Missouri S&T is one of several Ford fleet customers using 20 H2ICE buses in locations across North America. Other Ford hydrogen bus users include the Greater Orlando Aviation Authority, SeaWorld Orlando, the City of Las Vegas, San Mateo County Transportation Authority, Ottawa Parliament Hill, Prince Edward Island, the City of Toronto, and the City of Vancouver.
Steve Tupper, Missouri S&T liaison to Fort Leonard Wood, said the new Rolla H2 station is another step toward defining the codes and protocols for using hydrogen on the nation’s roads.
“We’re grateful for the use of the H2ICE buses and we’re pleased to be Ford’s partner,” Tupper said. “This is a great opportunity to promote hydrogen technology as a ‘green’ alternative to fossil fuels.”
In addition, the Hydrogen Road Tour is giving people hands-on experience with clean, efficient hydrogen-powered vehicles. The tour showcases government and industry progress while addressing the next steps towards commercialization, including the need for convenient, accessible hydrogen stations.
Hydrogen-fueled internal combustion engines have many advantages including high efficiency and near-zero emissions of regulated pollutants and greenhouse gases such as carbon dioxide (CO2). Powered by a 6.8-liter V-10, the highly efficient E-450 shuttle buses are also all-weather capable.
Ken Sutter, fleet maintenance lead at SeaWorld, said the two Ford H2ICE buses in use at the Orlando, Fla., theme park have exceeded his expectations, ably shuttling visitors and employees between three locations, each logging about 300 miles per week.
“They’re very user friendly, quiet and have impressive power performance,” Sutter said. “SeaWorld has always initiated forward-thinking conservation elements to help preserve the environment. Ford’s hydrogen-powered buses lead us along the road of environmental responsibility.”
The real world use of hydrogen-powered buses continues to contribute valuable durability and performance data for Ford in its ongoing research to address the challenges of climate change and energy independence.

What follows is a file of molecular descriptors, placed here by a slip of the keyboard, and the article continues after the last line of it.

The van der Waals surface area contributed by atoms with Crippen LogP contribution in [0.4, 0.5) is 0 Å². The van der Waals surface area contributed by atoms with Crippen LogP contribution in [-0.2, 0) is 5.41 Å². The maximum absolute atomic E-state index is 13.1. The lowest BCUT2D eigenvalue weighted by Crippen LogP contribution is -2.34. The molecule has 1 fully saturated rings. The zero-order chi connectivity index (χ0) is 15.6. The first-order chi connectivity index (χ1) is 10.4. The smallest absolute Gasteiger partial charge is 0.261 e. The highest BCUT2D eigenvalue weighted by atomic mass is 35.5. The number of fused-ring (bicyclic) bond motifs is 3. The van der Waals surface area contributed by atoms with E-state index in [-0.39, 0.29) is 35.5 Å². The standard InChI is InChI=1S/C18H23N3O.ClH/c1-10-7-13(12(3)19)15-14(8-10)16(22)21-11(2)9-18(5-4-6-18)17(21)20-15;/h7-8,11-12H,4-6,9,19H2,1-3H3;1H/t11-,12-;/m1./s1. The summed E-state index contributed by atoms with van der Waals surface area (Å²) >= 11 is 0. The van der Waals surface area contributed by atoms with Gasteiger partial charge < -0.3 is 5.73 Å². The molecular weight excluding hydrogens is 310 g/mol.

# # #
We first had pictures of this engine on this site last November, but today is the official announcement of this engine. It was also shown in a flexible-fuel version last January in the Super Chief concept.
Ford will be the first in the world to deliver a dedicated hydrogen internal combustion engine powered vehicle to commercial customers in E-450 shuttle buses later this year.
Production of dedicated hydrogen fueled V-10 engines begins at Ford’s Engine Manufacturing Development Operations in Dearborn Heights; engine tested to same production standards as other Ford engines.
Ford is the only automaker active in developing advanced gasoline hybrid-electric vehicles, hydrogen internal combustion engine vehicles, clean diesel, ethanol and hydrogen fuel cell-powered vehicles.
As follow-up to my posting last week about Fords lack of a competitive engine in the 6-liter range (for the upcoming new Expedition), here is one experiment from Ford that could have been an alternative (although in a “calmer” state of tune).
As our readers know, Ford has had a SOHC V-10 in production for several years. The engine is nothing more than an elongated “4.6 mod-motor”, with the unusual edition of a balance shaft in the right-hand cylinder head. The engine started off as a two-valve, and was recently updated to a 3-valve design (taken from the 4.6 3V, but without the cam phasing).
There is also an experimental supercharged natural-gas variant I’ve shown on these pages before.
And then there is the experimental DOHC V-10: 4 valves and 4 cams per cylinder, split-pin crankshaft (to eliminate the inherent imbalance in this 90-degree block). And plenty of HP: 605 without emissions.
This engine has been seen before in the cancelled Shelby Cobra project (built off the troublesome Ford GT chassis) and the one-off “Boss V-10 Mustang” shown here and covered on this link.